Generally speaking, a rainforest is an environment that receives high rainfall and is dominated by tall trees. A wide range of ecosystems fall into this category, of course, including the old-growth temperate forests of the Pacific Northwest. But most of the time when people talk about rainforests, they mean the tropical rainforests located near the equator.
These forests, concentrated in Africa, Australia, Asia, and Central and South America, receive between 160 and 400 inches (406.4 to 1016 cm) of rain per year. Unlike the rainforests farther to the north and south, tropical rainforests don't really have a "dry season." In fact, they don't have distinct seasons at all. The total annual rainfall is spread pretty evenly throughout the year, and the temperature rarely dips below 60 degrees Fahrenheit (16 degrees Celsius).
This steady climate is due to the position of rainforests on the globe. Because of the orientation of the Earth's axis, the Northern and Southern hemispheres each spend part of the year tilted away from the sun. Since rainforests are at the middle of the globe, located near the equator, they are not especially affected by this change. They receive nearly the same amount of sunlight, and therefore heat, all year. Consequently, the weather in these regions remains fairly constant.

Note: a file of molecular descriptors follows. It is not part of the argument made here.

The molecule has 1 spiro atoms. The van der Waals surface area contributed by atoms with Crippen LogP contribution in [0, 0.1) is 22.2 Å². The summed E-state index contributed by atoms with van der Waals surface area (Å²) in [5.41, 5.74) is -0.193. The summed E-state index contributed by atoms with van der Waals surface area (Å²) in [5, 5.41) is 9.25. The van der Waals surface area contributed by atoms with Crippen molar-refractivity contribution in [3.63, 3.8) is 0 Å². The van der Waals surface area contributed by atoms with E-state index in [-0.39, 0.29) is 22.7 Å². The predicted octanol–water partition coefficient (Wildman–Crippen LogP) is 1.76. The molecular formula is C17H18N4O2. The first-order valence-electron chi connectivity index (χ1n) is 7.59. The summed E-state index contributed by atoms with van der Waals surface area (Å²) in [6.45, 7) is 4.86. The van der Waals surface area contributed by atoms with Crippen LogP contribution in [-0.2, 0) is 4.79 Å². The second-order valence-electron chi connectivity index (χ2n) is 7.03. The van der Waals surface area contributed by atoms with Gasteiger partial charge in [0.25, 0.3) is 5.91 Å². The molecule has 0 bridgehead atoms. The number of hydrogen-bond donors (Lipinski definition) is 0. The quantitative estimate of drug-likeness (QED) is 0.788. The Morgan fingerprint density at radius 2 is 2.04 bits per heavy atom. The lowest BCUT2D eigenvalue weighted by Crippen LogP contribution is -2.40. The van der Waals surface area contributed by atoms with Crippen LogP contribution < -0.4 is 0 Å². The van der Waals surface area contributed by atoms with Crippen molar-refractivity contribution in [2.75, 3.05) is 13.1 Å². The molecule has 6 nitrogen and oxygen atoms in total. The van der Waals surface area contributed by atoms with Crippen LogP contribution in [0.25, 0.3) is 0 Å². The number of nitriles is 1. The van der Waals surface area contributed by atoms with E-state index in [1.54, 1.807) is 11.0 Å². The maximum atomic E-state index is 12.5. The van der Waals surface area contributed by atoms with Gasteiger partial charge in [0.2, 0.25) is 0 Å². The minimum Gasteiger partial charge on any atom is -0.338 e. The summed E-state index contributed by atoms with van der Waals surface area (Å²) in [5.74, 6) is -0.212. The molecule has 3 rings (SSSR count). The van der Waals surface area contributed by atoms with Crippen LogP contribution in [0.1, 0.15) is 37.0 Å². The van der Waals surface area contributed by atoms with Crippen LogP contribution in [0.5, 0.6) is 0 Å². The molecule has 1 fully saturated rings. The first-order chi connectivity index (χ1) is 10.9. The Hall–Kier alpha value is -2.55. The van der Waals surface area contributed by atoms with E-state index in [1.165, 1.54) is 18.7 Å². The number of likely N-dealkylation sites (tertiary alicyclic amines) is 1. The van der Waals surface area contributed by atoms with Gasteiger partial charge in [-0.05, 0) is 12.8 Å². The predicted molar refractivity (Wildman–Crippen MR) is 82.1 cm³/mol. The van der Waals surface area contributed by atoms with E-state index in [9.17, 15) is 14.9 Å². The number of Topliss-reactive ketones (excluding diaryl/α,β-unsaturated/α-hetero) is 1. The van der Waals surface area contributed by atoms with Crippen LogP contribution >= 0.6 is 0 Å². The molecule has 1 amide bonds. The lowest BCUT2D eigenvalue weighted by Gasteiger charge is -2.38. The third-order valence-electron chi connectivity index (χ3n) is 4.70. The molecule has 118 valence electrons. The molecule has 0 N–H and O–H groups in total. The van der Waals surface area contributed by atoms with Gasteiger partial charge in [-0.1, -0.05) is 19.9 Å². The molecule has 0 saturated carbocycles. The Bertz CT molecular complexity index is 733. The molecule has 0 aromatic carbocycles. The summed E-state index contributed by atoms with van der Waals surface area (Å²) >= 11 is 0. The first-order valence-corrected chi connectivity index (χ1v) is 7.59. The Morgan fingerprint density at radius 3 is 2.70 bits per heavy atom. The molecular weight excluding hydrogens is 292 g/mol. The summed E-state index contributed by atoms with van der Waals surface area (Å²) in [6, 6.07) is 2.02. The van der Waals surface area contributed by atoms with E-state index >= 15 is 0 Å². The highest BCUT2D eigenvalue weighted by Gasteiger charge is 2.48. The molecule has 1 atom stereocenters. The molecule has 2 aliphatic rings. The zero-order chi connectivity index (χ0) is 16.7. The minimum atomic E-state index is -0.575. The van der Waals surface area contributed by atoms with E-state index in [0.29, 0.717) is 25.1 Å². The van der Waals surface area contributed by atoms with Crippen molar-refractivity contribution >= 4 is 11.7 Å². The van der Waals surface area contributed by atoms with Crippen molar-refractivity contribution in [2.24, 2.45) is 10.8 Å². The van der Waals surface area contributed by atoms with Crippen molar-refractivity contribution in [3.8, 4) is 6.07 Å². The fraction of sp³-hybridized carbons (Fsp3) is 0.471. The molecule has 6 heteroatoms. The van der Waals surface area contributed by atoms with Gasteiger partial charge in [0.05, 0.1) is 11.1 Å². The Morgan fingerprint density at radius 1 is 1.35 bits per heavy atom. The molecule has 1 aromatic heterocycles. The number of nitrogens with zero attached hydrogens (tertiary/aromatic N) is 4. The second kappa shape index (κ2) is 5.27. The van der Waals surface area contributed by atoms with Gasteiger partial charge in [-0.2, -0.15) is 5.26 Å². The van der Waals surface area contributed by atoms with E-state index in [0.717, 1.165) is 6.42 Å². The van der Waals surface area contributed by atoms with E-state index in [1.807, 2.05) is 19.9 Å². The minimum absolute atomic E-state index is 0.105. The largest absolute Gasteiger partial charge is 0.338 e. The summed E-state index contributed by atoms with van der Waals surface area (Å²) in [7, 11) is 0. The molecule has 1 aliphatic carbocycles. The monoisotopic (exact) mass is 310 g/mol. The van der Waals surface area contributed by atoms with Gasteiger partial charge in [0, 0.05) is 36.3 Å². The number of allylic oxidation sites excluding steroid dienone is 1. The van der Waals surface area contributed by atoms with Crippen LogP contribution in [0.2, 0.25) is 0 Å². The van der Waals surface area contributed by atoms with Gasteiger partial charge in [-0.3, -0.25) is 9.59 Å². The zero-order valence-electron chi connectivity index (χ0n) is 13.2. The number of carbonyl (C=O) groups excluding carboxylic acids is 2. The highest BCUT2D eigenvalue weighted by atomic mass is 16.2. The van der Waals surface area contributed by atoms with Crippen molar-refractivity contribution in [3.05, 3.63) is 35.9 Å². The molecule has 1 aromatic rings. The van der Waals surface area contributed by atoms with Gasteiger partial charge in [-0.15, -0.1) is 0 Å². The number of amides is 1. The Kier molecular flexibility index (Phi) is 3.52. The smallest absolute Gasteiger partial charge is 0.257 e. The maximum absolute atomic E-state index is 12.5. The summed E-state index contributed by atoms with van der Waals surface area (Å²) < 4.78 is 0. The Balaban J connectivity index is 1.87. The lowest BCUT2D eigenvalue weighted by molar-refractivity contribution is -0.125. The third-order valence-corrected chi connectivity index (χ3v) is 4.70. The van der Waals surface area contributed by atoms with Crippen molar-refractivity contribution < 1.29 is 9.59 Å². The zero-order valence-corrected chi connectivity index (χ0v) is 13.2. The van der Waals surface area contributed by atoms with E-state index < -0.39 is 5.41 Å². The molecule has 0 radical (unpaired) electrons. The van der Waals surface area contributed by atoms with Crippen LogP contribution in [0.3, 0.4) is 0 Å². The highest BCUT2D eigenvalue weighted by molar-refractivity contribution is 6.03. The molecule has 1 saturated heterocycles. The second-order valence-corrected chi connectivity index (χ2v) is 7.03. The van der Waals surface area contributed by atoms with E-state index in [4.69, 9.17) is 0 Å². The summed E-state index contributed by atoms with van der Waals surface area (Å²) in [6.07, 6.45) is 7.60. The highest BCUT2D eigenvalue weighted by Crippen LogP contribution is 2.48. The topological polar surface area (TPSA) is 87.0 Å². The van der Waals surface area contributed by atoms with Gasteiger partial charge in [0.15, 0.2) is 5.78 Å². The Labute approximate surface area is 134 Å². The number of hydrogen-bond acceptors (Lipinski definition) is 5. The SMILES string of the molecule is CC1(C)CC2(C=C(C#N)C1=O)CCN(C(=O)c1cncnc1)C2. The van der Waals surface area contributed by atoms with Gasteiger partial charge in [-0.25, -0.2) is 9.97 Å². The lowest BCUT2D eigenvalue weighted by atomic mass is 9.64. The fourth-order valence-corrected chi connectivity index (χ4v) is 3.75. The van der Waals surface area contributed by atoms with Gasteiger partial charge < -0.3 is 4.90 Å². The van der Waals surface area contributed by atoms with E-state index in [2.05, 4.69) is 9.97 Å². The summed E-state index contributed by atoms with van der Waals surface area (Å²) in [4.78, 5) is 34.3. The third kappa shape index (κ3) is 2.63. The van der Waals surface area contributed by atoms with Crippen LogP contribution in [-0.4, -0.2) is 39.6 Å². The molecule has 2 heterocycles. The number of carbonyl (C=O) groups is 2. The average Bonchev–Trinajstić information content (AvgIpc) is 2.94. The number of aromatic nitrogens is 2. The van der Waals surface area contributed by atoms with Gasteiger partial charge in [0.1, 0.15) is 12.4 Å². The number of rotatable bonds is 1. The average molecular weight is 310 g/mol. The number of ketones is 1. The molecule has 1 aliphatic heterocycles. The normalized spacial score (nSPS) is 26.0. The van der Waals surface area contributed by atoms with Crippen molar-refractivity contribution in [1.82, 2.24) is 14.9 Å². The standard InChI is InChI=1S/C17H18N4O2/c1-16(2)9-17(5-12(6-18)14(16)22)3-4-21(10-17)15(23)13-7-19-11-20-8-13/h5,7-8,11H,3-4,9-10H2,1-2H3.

The consistently wet, warm weather and ample sunlight give plant life everything it needs to thrive. Trees have the resources to grow to tremendous heights, and they live for hundreds, even thousands, of years. These giants, which reach 60 to 150 ft (18 to 46 m) in the air, form the basic structure of the rainforest. Their top branches spread wide in order to capture maximum sunlight. This creates a thick canopy level at the top of the forest, with thinner greenery levels underneath. Some large trees, called emergents, grow so tall (up to 250 ft / 76 m) that they even tower over the canopy layer.
As you go lower, down into the rainforest, you find less and less greenery. The forest floor is made up of moss, fungi, and decaying plant matter that has fallen from the upper layers. The reason for this decrease in greenery is very simple: The overabundance of plants gathering sunlight at the top of the forest blocks most sunlight from reaching the bottom of the forest. The lowest levels of the rainforest are extremely dark, making it difficult for robust plants to thrive. As little as 1 percent of the light shining onto the forest reaches the lowest levels.
This makes for a fascinating biological community in which plant life is striving to reach 100 ft (30.5 m) into the air, and most food for animals comes from above. In the next couple of sections, we'll look at some of the plants and animals of the rainforests to see how they live and interact in this sumptuous, yet highly competitive, world.